At this opportune moment, let us all commit to protecting our precious tuna resources and their surrounding ecosystems and using these resources sustainably for generations to come.
On that note, I just want to flag that Mr. [Yukio] Takasu, the Head of the Department of Management, will be here tomorrow to brief you on the financial situation of these United Nations.
**Questions and Answers
Question: Thanks, Steph. So the Secretary‑General, big proponent of conflict prevention, what is he doing to prevent the situation in Venezuela spiralling out of control and into something more tragic?
Spokesman: As we’ve said, I think the Secretary‑General’s been following the situation very closely. I think he has been, over the last week and recently, on the phone with the mediators who are involved, as well as the Holy See, to discuss the situation in the country and, obviously, see what can be done.
Question: Has he considered appointing some sort of special envoy, or is there anything in the works for that?
Spokesman: I will leave it at that for the moment. Yeah, go ahead.
Question: I have a question on Venezuela. Yesterday, the President of Venezuela said that he wants to redo the Constitution of Venezuela, which has been deemed by the opposition as a move to try to stop the elections, which should be happening next year, and another move to stay in power longer. How the United Nations see these type of moves, especially now that we know that Leopoldo López has been in jail for over four years and we have the mayor of Caracas taken, as well as the mayor of Cachira, and we still see protests daily with more than 25 people dead?
Spokesman: I think what’s… obviously, the violence is something that is… that we’ve seen and is something that is worrying. And I think, at this point, it’s also important for the Government and the opposition to engage sincerely, to reactivate an open dialogue effort, and to see what concrete gestures from all parties can create sort of the necessary conditions so that everyone can unite and address the country’s challenges. Michelle?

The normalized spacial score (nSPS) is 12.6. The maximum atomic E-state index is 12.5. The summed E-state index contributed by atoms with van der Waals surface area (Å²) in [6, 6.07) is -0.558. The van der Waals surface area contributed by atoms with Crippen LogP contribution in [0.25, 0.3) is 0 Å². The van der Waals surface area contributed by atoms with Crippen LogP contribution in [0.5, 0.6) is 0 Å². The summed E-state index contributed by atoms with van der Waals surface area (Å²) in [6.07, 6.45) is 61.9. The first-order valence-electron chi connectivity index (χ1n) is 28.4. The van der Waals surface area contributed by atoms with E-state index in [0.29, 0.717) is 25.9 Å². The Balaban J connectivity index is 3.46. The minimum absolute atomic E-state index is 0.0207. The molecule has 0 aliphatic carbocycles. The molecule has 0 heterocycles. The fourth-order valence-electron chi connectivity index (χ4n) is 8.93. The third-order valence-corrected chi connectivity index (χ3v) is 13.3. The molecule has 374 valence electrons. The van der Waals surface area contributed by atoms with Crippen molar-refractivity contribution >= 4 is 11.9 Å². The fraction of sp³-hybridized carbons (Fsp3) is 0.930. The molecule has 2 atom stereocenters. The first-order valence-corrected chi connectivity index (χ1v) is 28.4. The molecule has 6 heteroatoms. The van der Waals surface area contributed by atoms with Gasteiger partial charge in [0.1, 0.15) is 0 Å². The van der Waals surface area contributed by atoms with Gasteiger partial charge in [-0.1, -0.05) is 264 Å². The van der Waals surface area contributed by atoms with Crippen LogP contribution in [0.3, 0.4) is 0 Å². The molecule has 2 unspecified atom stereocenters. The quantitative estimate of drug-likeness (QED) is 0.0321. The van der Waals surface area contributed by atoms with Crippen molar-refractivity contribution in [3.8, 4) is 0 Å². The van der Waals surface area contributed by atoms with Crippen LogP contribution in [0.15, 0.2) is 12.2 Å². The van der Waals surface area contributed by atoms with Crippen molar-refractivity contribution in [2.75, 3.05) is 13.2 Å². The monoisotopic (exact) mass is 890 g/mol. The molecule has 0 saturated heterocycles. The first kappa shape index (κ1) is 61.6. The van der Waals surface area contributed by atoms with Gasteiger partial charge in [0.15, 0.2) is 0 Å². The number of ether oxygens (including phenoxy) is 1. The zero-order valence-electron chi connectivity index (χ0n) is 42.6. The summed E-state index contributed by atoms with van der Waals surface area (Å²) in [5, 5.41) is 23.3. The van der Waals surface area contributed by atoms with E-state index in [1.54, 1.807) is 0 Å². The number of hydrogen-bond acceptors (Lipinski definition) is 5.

Question: Just another follow‑up. Does the Secretary‑General see any role in Venezuela for some of the UN agencies to help out with regard to aid of some sort?
Spokesman: You know, obviously, the UN is present through its country office. We can get you some more details of what exactly they’re doing on the development and humanitarian front. Mr. Avni? Maybe we’ll switch tacks.
Spokesman: Maybe, maybe not. You never know.
Question: Speaking of conflicts prevention, so the Secretary‑General has, in the past, said on several occasions that there is a strong connection between the Jews and Jerusalem. Today, UNESCO voted to basically erase such a connection. Does he have anything to say about that?
Spokesman: You know, we’ve seen the vote that took place in UNESCO. I think there is no question as to the importance of the Old City of Jerusalem as a holy site for the three religions, the Jewish religion, Islam, and Christianity, and about the importance of the religious and historical links that the city has to those religions. I think any undertaking perceived to repudiate the undeniable common reverence for these sites would not be in the interest of peace and only feed violence and radicalism. As for… there are a number of final status issues, and those issues should be resolved through direct negotiations by the parties.
Spokesman: Well, I… you’re asking for… our point of view is that… in our point of view, maybe I… the tone of my delivery was not correct. There is no question.
Question: Does that mean UNESCO is politicized by this resolution?
Spokesman: The Member States that make up UNESCO are free, and it is their responsibility to take whatever actions they feel they need to take. I’m asked for the Secretary‑General’s position. It’s not for me to analyse whether UNESCO’s been politicized or not. They took the vote… the Executive Committee of UNESCO took the vote it did today. My understanding is it then goes to the general membership later this week.